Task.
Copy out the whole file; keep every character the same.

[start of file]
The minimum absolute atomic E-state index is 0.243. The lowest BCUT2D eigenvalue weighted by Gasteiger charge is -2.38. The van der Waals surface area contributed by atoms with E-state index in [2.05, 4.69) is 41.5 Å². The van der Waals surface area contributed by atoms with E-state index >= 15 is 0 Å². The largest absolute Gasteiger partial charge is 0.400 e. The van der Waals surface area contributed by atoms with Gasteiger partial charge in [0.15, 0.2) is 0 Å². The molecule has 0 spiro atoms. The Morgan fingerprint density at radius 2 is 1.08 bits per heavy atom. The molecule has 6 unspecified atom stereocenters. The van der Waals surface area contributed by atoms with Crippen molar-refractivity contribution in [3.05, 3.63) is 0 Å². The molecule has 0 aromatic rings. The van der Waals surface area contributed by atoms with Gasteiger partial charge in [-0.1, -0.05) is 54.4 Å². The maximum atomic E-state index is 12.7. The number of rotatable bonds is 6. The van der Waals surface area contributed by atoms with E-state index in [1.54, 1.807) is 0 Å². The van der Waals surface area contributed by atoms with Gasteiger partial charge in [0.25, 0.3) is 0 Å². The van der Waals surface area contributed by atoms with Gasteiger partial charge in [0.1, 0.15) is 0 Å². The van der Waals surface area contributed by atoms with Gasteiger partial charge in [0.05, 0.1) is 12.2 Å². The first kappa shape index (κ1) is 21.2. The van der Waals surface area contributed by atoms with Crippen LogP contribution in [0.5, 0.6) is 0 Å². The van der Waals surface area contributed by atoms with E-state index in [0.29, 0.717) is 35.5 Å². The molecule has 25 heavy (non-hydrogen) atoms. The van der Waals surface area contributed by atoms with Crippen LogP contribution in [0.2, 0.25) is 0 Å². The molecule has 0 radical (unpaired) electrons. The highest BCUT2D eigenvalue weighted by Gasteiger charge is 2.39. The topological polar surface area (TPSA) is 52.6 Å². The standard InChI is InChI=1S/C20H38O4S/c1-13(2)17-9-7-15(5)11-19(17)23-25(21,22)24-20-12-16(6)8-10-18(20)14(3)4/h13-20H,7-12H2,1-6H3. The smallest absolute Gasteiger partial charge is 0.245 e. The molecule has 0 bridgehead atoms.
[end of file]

The minimum absolute atomic E-state index is 0.243. The lowest BCUT2D eigenvalue weighted by Gasteiger charge is -2.38. The van der Waals surface area contributed by atoms with E-state index in [2.05, 4.69) is 41.5 Å². The van der Waals surface area contributed by atoms with E-state index >= 15 is 0 Å². The largest absolute Gasteiger partial charge is 0.400 e. The van der Waals surface area contributed by atoms with Gasteiger partial charge in [0.15, 0.2) is 0 Å². The molecule has 0 spiro atoms. The Morgan fingerprint density at radius 2 is 1.08 bits per heavy atom. The molecule has 6 unspecified atom stereocenters. The van der Waals surface area contributed by atoms with Crippen molar-refractivity contribution in [3.05, 3.63) is 0 Å². The molecule has 0 aromatic rings. The van der Waals surface area contributed by atoms with Gasteiger partial charge in [-0.1, -0.05) is 54.4 Å². The maximum atomic E-state index is 12.7. The number of rotatable bonds is 6. The van der Waals surface area contributed by atoms with E-state index in [1.54, 1.807) is 0 Å². The van der Waals surface area contributed by atoms with Gasteiger partial charge in [0.25, 0.3) is 0 Å². The van der Waals surface area contributed by atoms with Gasteiger partial charge in [0.1, 0.15) is 0 Å². The van der Waals surface area contributed by atoms with Gasteiger partial charge in [0.05, 0.1) is 12.2 Å². The first kappa shape index (κ1) is 21.2. The van der Waals surface area contributed by atoms with Crippen LogP contribution in [0.5, 0.6) is 0 Å². The van der Waals surface area contributed by atoms with E-state index in [0.29, 0.717) is 35.5 Å². The molecule has 25 heavy (non-hydrogen) atoms. The van der Waals surface area contributed by atoms with Crippen LogP contribution in [0.2, 0.25) is 0 Å². The molecule has 0 radical (unpaired) electrons. The highest BCUT2D eigenvalue weighted by Gasteiger charge is 2.39. The topological polar surface area (TPSA) is 52.6 Å². The standard InChI is InChI=1S/C20H38O4S/c1-13(2)17-9-7-15(5)11-19(17)23-25(21,22)24-20-12-16(6)8-10-18(20)14(3)4/h13-20H,7-12H2,1-6H3. The smallest absolute Gasteiger partial charge is 0.245 e. The molecule has 0 bridgehead atoms.